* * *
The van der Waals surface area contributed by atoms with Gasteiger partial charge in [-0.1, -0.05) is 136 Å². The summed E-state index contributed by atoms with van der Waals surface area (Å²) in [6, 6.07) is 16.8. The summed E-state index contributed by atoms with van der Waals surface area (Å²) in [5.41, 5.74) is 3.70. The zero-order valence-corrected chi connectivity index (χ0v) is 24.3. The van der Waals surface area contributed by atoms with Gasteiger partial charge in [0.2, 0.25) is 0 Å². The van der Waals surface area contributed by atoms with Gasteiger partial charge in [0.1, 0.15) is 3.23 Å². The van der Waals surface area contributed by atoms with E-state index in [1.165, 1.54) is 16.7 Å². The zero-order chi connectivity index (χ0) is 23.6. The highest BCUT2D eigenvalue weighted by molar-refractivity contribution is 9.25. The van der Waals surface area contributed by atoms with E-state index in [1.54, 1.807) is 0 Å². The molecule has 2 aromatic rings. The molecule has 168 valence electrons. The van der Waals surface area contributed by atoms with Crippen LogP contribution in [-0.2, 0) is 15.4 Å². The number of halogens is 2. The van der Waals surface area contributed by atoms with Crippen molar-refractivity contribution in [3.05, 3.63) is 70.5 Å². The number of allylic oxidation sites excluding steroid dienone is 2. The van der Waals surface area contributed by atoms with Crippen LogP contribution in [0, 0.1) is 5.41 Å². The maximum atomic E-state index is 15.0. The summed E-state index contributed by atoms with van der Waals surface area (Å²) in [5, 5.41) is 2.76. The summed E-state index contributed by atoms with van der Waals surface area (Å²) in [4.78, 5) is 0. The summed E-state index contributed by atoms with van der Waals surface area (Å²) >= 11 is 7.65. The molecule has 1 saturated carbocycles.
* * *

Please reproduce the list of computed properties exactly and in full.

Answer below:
The van der Waals surface area contributed by atoms with Gasteiger partial charge in [-0.1, -0.05) is 136 Å². The summed E-state index contributed by atoms with van der Waals surface area (Å²) in [6, 6.07) is 16.8. The summed E-state index contributed by atoms with van der Waals surface area (Å²) in [5.41, 5.74) is 3.70. The zero-order valence-corrected chi connectivity index (χ0v) is 24.3. The van der Waals surface area contributed by atoms with Gasteiger partial charge in [0.2, 0.25) is 0 Å². The van der Waals surface area contributed by atoms with Gasteiger partial charge in [0.1, 0.15) is 3.23 Å². The van der Waals surface area contributed by atoms with E-state index in [1.165, 1.54) is 16.7 Å². The zero-order chi connectivity index (χ0) is 23.6. The highest BCUT2D eigenvalue weighted by molar-refractivity contribution is 9.25. The van der Waals surface area contributed by atoms with E-state index in [1.54, 1.807) is 0 Å². The molecule has 2 aromatic rings. The molecule has 168 valence electrons. The van der Waals surface area contributed by atoms with Crippen LogP contribution in [-0.2, 0) is 15.4 Å². The number of halogens is 2. The van der Waals surface area contributed by atoms with Crippen molar-refractivity contribution in [3.05, 3.63) is 70.5 Å². The number of allylic oxidation sites excluding steroid dienone is 2. The van der Waals surface area contributed by atoms with Crippen LogP contribution in [0, 0.1) is 5.41 Å². The maximum atomic E-state index is 15.0. The summed E-state index contributed by atoms with van der Waals surface area (Å²) in [5, 5.41) is 2.76. The summed E-state index contributed by atoms with van der Waals surface area (Å²) in [4.78, 5) is 0. The summed E-state index contributed by atoms with van der Waals surface area (Å²) >= 11 is 7.65. The molecule has 1 saturated carbocycles.